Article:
All of which prompts the question: Would the economy be doing better today if the grand bargain had been successful, and if we were not headed toward the fiscal cliff resulting from the sequestration process congressional leaders improvised after Obama spiked the negotiations?
We can't know the answer for sure. But it's certainly possible. Instead, the economy is in such disarray that Federal Reserve Chairman Ben Bernanke has embarked on a third round of quantitative easing.
Obama has spent about half of his career in public office running for other office. A couple of years after his election to the state Senate, he ran for Congress. He lost, and a couple of years later ran for the U.S. Senate.
Two years after taking office, he started running for president. And he's spent a lot of time this last two years -- all those fundraisers! -- running again.
In the meantime, he has skipped more than half of his daily intelligence briefings, including those several days before the attacks on our embassies and consulates that started on Sept. 11, 2012.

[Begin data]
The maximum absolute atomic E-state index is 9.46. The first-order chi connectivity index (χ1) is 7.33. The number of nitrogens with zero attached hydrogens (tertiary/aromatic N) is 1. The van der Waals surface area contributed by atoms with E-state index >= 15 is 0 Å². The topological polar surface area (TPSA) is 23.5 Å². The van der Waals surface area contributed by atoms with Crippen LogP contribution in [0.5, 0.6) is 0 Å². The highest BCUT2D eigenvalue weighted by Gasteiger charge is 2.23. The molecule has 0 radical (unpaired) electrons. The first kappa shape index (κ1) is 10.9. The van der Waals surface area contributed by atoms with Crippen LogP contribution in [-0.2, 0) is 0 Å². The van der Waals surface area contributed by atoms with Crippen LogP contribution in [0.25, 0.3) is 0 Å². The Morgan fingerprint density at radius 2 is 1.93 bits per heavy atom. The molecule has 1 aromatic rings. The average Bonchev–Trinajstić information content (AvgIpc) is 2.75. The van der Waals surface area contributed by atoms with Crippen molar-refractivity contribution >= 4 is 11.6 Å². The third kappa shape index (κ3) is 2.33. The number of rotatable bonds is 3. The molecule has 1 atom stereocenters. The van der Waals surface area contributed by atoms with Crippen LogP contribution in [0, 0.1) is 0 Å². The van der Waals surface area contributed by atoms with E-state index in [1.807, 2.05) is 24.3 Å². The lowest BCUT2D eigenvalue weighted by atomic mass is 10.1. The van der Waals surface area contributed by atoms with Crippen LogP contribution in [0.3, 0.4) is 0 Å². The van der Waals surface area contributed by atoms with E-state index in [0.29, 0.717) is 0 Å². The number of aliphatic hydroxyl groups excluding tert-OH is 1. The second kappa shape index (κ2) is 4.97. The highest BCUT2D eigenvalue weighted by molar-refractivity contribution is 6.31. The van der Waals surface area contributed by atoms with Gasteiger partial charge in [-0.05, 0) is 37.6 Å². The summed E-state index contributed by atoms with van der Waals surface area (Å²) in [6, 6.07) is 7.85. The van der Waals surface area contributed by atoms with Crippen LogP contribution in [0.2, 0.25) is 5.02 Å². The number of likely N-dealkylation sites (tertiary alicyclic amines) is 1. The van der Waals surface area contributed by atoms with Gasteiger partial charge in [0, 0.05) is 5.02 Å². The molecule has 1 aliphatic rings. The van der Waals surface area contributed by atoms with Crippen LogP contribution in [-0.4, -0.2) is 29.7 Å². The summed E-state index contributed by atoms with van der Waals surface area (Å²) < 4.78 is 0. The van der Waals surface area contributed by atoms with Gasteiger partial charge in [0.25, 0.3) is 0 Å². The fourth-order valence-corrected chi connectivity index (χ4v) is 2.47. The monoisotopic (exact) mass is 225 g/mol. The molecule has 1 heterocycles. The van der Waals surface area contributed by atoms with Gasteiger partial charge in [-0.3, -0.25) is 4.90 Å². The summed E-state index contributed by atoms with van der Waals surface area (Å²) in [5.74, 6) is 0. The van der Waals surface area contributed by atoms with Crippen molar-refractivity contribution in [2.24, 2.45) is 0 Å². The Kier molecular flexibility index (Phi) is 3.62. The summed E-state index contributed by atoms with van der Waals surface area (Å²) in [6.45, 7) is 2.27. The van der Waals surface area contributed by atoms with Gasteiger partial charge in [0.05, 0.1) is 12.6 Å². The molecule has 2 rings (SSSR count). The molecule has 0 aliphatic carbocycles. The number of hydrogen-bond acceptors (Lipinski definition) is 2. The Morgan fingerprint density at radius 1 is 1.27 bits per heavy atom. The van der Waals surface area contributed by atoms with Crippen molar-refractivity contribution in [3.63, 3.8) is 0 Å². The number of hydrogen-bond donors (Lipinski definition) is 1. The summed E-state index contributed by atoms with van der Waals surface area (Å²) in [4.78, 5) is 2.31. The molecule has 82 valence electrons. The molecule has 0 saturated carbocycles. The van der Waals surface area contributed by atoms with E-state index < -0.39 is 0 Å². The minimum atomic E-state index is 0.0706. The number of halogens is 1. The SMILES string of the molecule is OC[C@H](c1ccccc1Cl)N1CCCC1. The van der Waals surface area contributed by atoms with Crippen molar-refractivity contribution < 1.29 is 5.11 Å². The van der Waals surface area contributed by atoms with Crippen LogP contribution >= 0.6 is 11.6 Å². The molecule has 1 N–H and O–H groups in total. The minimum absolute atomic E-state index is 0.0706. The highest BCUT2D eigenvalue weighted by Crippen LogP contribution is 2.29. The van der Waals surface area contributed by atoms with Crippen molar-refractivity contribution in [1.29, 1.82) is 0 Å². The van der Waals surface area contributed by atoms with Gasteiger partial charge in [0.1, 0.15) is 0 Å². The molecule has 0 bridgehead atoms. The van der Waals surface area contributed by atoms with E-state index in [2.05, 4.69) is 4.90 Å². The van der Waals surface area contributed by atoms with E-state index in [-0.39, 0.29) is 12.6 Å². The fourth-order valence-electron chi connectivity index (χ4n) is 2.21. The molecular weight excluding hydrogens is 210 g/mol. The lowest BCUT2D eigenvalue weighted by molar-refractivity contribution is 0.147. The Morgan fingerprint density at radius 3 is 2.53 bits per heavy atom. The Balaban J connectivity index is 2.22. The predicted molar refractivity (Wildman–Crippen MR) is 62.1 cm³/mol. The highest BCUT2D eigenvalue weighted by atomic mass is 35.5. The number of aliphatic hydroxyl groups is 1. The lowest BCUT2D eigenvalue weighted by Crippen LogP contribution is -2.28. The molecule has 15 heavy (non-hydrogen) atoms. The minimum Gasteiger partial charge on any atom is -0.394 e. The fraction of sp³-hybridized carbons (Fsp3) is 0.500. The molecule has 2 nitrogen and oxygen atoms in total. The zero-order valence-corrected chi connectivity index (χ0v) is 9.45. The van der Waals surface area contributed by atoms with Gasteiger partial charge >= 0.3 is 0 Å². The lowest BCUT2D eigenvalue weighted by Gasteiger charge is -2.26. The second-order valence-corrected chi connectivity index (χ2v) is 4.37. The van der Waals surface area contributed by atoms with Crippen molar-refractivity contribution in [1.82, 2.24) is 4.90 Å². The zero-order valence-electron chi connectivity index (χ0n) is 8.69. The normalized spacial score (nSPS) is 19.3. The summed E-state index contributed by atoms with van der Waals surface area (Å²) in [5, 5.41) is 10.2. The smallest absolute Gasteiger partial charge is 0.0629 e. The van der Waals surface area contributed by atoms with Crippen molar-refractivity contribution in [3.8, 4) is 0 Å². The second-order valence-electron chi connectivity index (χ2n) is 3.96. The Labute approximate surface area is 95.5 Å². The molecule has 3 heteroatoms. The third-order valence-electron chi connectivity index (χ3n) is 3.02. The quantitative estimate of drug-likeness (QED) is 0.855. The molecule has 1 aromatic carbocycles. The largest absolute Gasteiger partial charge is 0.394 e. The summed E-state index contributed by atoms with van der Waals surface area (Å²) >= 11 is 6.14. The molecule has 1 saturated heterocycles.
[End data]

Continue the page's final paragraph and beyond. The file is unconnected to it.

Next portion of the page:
Afterward, White House press secretary Jay Carney, Ambassador to the UN Susan Rice and Obama himself (on David Letterman) characterized the attacks as spontaneous responses to a video criticizing Islam.
That story line was punctured when the director of the National Counterterrorism Center stated what seemed to be obvious -- that Ambassador Christopher Stevens was killed "in the course of a terrorist attack." The video was a pretext.
The video alibi was obviously politically motivated. One of the premises of the Obama campaign was that his election would make Muslims love America.
What we see in all this is a president who is much more comfortable campaigning than governing.
What we also see is disarray -- an economy that is foundering, a world where America is on the defensive and under attack. A president who can't change Washington and whose election did not magically change the world.
Michael Barone, senior political analyst for The Washington Examiner (www.washingtonexaminer.com), is a resident fellow at the American Enterprise Institute, a Fox News Channel contributor and a co-author of The Almanac of American Politics. To find out more about Michael Barone, and read features by other Creators Syndicate writers and cartoonists, visit the Creators Syndicate Web page at www.creators.com.
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